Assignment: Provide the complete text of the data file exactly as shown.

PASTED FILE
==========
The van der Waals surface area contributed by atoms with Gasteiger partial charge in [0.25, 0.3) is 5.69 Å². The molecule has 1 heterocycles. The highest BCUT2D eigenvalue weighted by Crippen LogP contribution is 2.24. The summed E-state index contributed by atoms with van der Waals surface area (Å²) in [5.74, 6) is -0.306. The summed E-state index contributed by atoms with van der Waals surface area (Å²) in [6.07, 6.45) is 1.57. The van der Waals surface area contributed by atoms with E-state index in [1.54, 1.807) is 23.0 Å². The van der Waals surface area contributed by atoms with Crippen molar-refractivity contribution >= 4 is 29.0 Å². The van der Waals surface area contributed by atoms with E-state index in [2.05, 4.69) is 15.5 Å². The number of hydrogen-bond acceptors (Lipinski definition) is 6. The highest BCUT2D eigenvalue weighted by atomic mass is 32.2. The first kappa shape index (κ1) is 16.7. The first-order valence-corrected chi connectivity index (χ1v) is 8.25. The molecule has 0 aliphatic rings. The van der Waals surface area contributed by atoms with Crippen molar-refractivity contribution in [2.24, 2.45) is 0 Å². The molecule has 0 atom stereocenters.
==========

The van der Waals surface area contributed by atoms with Gasteiger partial charge in [0.25, 0.3) is 5.69 Å². The molecule has 1 heterocycles. The highest BCUT2D eigenvalue weighted by Crippen LogP contribution is 2.24. The summed E-state index contributed by atoms with van der Waals surface area (Å²) in [5.74, 6) is -0.306. The summed E-state index contributed by atoms with van der Waals surface area (Å²) in [6.07, 6.45) is 1.57. The van der Waals surface area contributed by atoms with E-state index in [1.54, 1.807) is 23.0 Å². The van der Waals surface area contributed by atoms with Crippen molar-refractivity contribution >= 4 is 29.0 Å². The van der Waals surface area contributed by atoms with E-state index in [2.05, 4.69) is 15.5 Å². The number of hydrogen-bond acceptors (Lipinski definition) is 6. The highest BCUT2D eigenvalue weighted by atomic mass is 32.2. The first kappa shape index (κ1) is 16.7. The first-order valence-corrected chi connectivity index (χ1v) is 8.25. The molecule has 0 aliphatic rings. The van der Waals surface area contributed by atoms with Crippen molar-refractivity contribution in [2.24, 2.45) is 0 Å². The molecule has 0 atom stereocenters.